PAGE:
Barely into his fourth decade, Rob Vaughn has already lived a baseball lover’s fantasy.
He was a starting catcher at Division 1 Kansas State University, helping lead the Wildcats to their first NCAA tournament.
He was selected in the 30th round of the 2009 amateur draft by the Chicago White Sox and played professionally for two years.
He then coached at the collegiate level, first at his alma mater and, for the past five seasons, as a top assistant at the University of Maryland.
Everything changed dramatically in June, however.
The crazy fantasy became a stunning reality when, weeks shy of his 30th birthday, Vaughn was named the eighth head coach in the history of the University of Maryland baseball program.
He suddenly was one of the youngest head coaches in Division 1, he was taking over a team that had become a perennial Big Ten title contender and he was replacing his mentor, John Szefc, who left in 2017 for Virginia Tech after turning around the Terps’ program.
“I think in the back of your head, you always hope it is gonna happen,” Vaughn said of being a head coach. “When you lose a guy like Coach Szefc, and he moves on, I think there’s a side of me that really hoped that was gonna happen. There’s a bit of a dreaming side of it, too.”
Within 24 hours of Szefc’s departure, Vaughn had met with Maryland Athletic Director Kevin Anderson about the position. Within days, an offer was made. An official announcement of the hiring occurred within two weeks.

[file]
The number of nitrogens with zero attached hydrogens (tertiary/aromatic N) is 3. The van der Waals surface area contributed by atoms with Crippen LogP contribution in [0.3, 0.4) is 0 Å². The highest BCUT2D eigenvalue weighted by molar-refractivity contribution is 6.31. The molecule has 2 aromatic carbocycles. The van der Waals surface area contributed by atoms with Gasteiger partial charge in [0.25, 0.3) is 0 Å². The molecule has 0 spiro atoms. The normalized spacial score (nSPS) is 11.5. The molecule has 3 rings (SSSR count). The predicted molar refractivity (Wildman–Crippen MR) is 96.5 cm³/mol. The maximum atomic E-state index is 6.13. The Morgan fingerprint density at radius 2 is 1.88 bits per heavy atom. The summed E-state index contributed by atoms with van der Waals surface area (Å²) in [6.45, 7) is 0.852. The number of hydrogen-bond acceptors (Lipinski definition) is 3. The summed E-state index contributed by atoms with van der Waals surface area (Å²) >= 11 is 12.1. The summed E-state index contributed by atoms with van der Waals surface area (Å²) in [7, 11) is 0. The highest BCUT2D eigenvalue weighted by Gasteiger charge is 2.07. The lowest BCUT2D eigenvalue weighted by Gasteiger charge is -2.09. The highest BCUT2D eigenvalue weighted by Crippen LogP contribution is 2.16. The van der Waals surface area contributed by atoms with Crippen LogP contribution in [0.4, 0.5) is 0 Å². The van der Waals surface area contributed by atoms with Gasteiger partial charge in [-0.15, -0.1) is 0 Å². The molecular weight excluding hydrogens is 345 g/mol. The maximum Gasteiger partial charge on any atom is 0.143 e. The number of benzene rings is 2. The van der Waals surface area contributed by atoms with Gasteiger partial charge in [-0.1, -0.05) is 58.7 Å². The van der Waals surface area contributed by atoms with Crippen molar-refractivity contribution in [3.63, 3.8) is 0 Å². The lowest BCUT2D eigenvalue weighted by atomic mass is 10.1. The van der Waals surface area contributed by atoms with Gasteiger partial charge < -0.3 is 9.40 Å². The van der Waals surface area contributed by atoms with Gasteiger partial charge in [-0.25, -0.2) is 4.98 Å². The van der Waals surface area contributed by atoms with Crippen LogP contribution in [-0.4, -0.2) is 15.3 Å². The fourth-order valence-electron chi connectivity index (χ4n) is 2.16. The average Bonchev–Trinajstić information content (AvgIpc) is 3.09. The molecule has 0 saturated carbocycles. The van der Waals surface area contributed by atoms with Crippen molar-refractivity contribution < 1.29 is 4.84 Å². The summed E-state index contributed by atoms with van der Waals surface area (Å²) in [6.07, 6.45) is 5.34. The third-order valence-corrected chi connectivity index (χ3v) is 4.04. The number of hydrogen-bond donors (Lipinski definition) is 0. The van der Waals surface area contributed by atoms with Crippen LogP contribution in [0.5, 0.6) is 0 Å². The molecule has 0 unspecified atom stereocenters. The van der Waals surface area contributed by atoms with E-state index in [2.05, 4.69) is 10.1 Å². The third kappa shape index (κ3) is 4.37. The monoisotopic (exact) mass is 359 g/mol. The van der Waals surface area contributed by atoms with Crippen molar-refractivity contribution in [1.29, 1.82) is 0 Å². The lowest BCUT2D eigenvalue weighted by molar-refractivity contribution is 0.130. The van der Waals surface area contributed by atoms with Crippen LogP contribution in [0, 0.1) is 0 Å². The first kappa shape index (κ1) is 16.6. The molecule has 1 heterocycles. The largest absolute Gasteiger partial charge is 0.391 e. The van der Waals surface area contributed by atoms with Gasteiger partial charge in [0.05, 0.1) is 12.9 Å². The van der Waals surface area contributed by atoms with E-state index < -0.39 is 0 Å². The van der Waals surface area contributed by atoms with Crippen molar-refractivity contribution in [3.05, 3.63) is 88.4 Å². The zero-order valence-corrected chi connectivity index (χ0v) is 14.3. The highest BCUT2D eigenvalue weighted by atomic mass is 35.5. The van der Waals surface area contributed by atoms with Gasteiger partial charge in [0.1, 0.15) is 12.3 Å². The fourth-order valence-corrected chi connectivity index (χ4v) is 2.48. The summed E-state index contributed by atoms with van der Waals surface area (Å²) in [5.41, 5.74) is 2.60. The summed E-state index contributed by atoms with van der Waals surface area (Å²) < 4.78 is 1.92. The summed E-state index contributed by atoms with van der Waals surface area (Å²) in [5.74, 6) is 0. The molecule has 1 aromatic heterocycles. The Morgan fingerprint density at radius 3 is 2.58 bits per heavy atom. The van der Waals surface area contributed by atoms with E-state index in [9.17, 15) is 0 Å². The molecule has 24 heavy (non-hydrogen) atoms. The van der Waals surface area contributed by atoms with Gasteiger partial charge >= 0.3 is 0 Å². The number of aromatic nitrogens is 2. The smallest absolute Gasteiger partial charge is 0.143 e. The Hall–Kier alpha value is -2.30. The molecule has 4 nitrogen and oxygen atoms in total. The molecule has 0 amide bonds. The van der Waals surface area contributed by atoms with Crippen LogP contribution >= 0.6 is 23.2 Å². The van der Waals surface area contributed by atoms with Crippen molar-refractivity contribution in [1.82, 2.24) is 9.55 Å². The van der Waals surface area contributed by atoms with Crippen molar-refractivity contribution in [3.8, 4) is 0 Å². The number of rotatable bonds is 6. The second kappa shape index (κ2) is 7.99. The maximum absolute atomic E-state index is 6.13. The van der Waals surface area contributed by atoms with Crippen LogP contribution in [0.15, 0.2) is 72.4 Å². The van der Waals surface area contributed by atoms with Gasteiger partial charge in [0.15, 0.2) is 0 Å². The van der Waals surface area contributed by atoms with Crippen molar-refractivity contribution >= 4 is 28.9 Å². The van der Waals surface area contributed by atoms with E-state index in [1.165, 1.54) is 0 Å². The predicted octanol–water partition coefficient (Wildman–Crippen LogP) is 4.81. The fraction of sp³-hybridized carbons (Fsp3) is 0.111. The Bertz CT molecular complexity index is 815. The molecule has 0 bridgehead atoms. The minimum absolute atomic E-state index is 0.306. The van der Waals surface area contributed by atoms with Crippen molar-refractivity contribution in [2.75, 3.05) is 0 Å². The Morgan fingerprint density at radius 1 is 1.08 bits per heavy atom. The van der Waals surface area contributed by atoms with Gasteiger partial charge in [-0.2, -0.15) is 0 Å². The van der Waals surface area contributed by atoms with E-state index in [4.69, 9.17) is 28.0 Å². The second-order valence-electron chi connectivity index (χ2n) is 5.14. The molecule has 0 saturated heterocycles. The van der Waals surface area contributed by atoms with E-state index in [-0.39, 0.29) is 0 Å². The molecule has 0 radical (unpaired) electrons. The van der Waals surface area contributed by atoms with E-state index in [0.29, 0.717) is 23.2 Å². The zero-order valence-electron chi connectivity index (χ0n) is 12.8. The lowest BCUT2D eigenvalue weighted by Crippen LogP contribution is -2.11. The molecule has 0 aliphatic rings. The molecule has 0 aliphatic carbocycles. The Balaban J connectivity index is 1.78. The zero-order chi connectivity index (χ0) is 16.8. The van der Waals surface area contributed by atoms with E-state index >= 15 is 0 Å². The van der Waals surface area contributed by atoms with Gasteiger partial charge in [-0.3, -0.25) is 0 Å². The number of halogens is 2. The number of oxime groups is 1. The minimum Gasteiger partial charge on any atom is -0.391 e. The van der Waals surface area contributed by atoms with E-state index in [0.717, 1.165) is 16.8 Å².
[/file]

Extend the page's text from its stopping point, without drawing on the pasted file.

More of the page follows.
“I kinda went in there (to Anderson’s office) just thinking it was gonna be to lay out kind of my vision and see what happened. I had no idea it was gonna be such a quick turnaround and a move that quick,” Vaughn said. “It was pretty special, a pretty surreal moment, that’s for sure.”
Szefc led the Terps to their most successful, five-year stretch in school history, so Vaughn doesn’t need to make drastic changes or rebuild a program. He simply needs to build on that momentum.
But he also brings his own stamp – and he’s infused Maryland with a youthful energy. Junior outfielder Marty Costes said Vaughn’s contagious exuberance starts at practice. They are no longer painstakingly boring chores – practices are more like baseball parties on the field.
“They are energy-driven,” Costes said. “We get the ballpark music going. I’d say it’s a fun time. It’s definitely different than in the past, because we haven’t had as much of a scene in terms of practices. It’s kind of been a little stagnant in the past. But I love the way it’s run now.”
Vaughn isn’t afraid to dust off his glove or bat, either. Prior to the start of the season, Vaughn had his team play an intrasquad scrimmage. However, one of his players was out with the flu.
Vaughn, who primarily had been focused on working with the Terps’ hitters while an assistant, didn’t hesitate to pick up his glove and field balls at third base.
“He likes to hop in the cages with us,” Costes said. “I respect him for it. Sometimes, if we’re hitting bad enough, he’ll get in there and take some hacks himself. I always love that.”
Costes, a former standout at Archbishop Curley, is open to constructive criticism. After all, it’s Vaughn who helped turn Costes into an All-Big Ten first team selection in 2017.
“He definitely gives the whole group confidence and gives us a solid plan,” Costes said. “He and (Assistant Coach Matt Swope) work so hard together. I’ve developed over these years all thanks to them, to be honest.”
Good luck getting Vaughn to take credit for any of Maryland’s past successes. He’s humble, a self-proclaimed student of the game. He’s also quick to admit he’s got a lot to learn. He cites head coaches Matt Deggs (Sam Houston State), Andy Sawyers (Southeastern Missouri State), and Szefc as being huge influences on his coaching style.